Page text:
New Year, New Postures: Preventing “Text Neck” and Lower Back Pains

January 4, 2019

In ushering in the new year, many of us will have found ourselves developing new year’s resolutions, be they for improved health, financial stability, or even a better work/life balance. However, given our increased dependency on technological devices in recent times, how many of us are looking into developing correct postures as our resolution?

Lin Jia Huang (second from right), conducted a research on the prevalence of “text neck” with smartphone usage amongst university students in Malaysia

The use of technological devices has become an inevitable part of the 21st century lifestyle and this growing phenomenon has raised concerns particularly surrounding the excessive usage of devices resulting in neck, shoulder, and lower back health conditions.

“Text Neck” pain
The “Text Neck” was coined by US chiropractor, Dr. DL Fishman, who describes “Text Neck” as repeated stress injuries and pain in the neck resulting from excessive watching or texting on hand held devices over a sustained period of time .

In a recent study conducted by Lin Jia Huang, a graduate of the Bachelor of Science (Hons) in Physiotherapy programme from INTI International University (INTI); it was reported that 88.6% of respondents indicated experiencing on and off neck and shoulder pains, and having continuous neck and shoulder aches from the usage of smartphone devices.

People tend to crane forward between 45 to 60 degrees more, and have their shoulders hunched while using their phones

Results from the research also showed that there was a positive correlation between the severity of neck and shoulder aches to the level of smartphone addiction. The research indicated that more than half of the participants used smartphones for more than 6 hours daily and around 81.6% of the respondents used smartphones between 21 to 50 times daily .

Yew Su Fen, President of the Malaysian Physiotherapy Association and an expert in her field for 35 years, states that prolonged wrong postures of the neck when using these devices can lead to very damaging effects to the neck and upper back.

She states, “Our mobile usage has transformed our neck postures and upper back drastically. People tend to crane forward between 45 to 60 degrees more, and have their shoulders hunched while using their phones. When done over a period of time, this posture stresses the cervical spine leading to early wear and tear, and eventually causing pain.”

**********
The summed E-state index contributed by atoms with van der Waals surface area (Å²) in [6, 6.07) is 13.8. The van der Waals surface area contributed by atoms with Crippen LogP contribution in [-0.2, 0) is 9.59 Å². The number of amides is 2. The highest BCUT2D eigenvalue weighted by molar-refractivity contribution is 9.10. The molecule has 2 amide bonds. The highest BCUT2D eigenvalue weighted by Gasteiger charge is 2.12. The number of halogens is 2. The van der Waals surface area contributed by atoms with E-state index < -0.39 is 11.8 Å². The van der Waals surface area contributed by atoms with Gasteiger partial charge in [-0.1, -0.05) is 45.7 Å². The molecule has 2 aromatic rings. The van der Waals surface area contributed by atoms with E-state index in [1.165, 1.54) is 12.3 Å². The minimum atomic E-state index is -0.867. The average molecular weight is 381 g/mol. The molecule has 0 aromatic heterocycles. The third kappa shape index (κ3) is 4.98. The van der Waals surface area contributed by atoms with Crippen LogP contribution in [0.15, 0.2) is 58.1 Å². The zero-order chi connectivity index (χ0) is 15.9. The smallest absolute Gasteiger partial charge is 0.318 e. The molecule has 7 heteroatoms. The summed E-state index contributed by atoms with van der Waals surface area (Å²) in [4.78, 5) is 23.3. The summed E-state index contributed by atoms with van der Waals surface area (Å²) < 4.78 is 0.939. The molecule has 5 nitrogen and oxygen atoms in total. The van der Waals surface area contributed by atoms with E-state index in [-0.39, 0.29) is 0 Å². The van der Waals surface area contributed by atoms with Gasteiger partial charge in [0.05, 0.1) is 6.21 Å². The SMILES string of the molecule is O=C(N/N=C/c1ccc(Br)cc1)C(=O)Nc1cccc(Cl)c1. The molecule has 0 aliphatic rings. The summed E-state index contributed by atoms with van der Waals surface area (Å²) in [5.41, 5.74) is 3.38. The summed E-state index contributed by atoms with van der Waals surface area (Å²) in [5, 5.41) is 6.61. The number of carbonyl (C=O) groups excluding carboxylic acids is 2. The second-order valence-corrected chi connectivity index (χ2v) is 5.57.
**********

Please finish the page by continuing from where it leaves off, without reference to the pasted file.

To mitigate this “text neck” phenomenon, she adds that there are several adjustments we can reflect into our lives.

“The best way to prevent neck aches is to hold our phones 14 to 16 inches away from our eyes (which is the advisable reading distance). We should also have our devices at eye level with our head upright, chin tucked in, and our shoulders in a neutral and relaxed position. Larger fonts are also advisable when using mobile devices.”

Lower Back pain
Apart from mobile devices, computers and laptops play a significant role in our daily routine too. Our interactions with these devices can strain the lower back when we are required to sit for long hours in one position.

A model demonstrating a well-designed workstation and sitting posture to prevent lower back pain

Yew Su Fen shared that about 70 to 80% of the global population will experience low back pain at some point in their life. She adds that back pain has been ranked highest in terms of disability and sixth in terms of overall health burdens by the Global Burden of Disease 2010 study.

Thirumalaya Balaraman, Head of Programme for INTI’s Physiotherapy programme, states that a common reason for adult’s experiencing lower back pain is attributed to how we sit when facing computers.
“Many people have an inclination to lean forward to look at their screens when sitting at their desks. When done over a long period of time, it can impact an individuals’ hip and lower back mobility,” stated Thirumalaya.

To reduce long term injury, Thirumalaya shared how we can design our workstations and correct our sitting postures while at our desk.

“While sitting, we need to ensure that there is sufficient back support that will enable us to sit upright comfortably and that there is a comfortable viewing distance from our chairs to our screens that will prevent us from leaning forward. We should also ensure that our feet are rested on an inclined foot rest to prevent excessive stress on our lower backs,” shared Thirumalaya.

Given that technology is here to stay, applying these minor adjustments to our daily routines could very well keep the doctor (and their bills) away.